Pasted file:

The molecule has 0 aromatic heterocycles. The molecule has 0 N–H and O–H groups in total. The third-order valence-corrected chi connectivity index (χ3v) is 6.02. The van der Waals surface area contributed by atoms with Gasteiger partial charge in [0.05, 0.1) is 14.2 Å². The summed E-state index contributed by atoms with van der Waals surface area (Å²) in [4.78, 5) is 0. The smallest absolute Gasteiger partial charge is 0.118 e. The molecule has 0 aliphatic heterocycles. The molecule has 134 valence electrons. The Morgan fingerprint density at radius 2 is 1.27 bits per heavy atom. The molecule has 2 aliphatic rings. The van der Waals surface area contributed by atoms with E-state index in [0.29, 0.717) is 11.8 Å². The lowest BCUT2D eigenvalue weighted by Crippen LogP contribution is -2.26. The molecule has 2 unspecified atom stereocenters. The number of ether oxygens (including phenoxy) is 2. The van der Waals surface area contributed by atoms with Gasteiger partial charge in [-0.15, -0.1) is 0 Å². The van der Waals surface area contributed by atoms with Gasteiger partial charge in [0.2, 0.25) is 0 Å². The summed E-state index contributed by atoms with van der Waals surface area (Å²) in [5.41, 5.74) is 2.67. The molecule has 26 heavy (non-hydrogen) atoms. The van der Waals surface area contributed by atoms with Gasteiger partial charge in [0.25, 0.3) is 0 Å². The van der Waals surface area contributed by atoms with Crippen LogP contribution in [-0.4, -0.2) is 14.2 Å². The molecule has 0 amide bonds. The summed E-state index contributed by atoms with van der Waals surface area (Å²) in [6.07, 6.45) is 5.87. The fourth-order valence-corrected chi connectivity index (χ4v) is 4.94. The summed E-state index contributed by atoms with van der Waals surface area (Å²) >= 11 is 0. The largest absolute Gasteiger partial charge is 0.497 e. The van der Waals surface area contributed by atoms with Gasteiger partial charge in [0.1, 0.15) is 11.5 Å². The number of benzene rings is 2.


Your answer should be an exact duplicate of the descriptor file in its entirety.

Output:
The molecule has 0 aromatic heterocycles. The molecule has 0 N–H and O–H groups in total. The third-order valence-corrected chi connectivity index (χ3v) is 6.02. The van der Waals surface area contributed by atoms with Gasteiger partial charge in [0.05, 0.1) is 14.2 Å². The summed E-state index contributed by atoms with van der Waals surface area (Å²) in [4.78, 5) is 0. The smallest absolute Gasteiger partial charge is 0.118 e. The molecule has 0 aliphatic heterocycles. The molecule has 134 valence electrons. The Morgan fingerprint density at radius 2 is 1.27 bits per heavy atom. The molecule has 2 aliphatic rings. The van der Waals surface area contributed by atoms with E-state index in [0.29, 0.717) is 11.8 Å². The lowest BCUT2D eigenvalue weighted by Crippen LogP contribution is -2.26. The molecule has 2 unspecified atom stereocenters. The number of ether oxygens (including phenoxy) is 2. The van der Waals surface area contributed by atoms with Gasteiger partial charge in [-0.15, -0.1) is 0 Å². The van der Waals surface area contributed by atoms with Gasteiger partial charge in [0.2, 0.25) is 0 Å². The summed E-state index contributed by atoms with van der Waals surface area (Å²) in [5.41, 5.74) is 2.67. The molecule has 26 heavy (non-hydrogen) atoms. The van der Waals surface area contributed by atoms with Gasteiger partial charge in [0.25, 0.3) is 0 Å². The van der Waals surface area contributed by atoms with Crippen LogP contribution in [-0.4, -0.2) is 14.2 Å². The molecule has 0 amide bonds. The summed E-state index contributed by atoms with van der Waals surface area (Å²) in [6.07, 6.45) is 5.87. The fourth-order valence-corrected chi connectivity index (χ4v) is 4.94. The summed E-state index contributed by atoms with van der Waals surface area (Å²) >= 11 is 0. The largest absolute Gasteiger partial charge is 0.497 e. The van der Waals surface area contributed by atoms with Gasteiger partial charge in [0.1, 0.15) is 11.5 Å². The number of benzene rings is 2.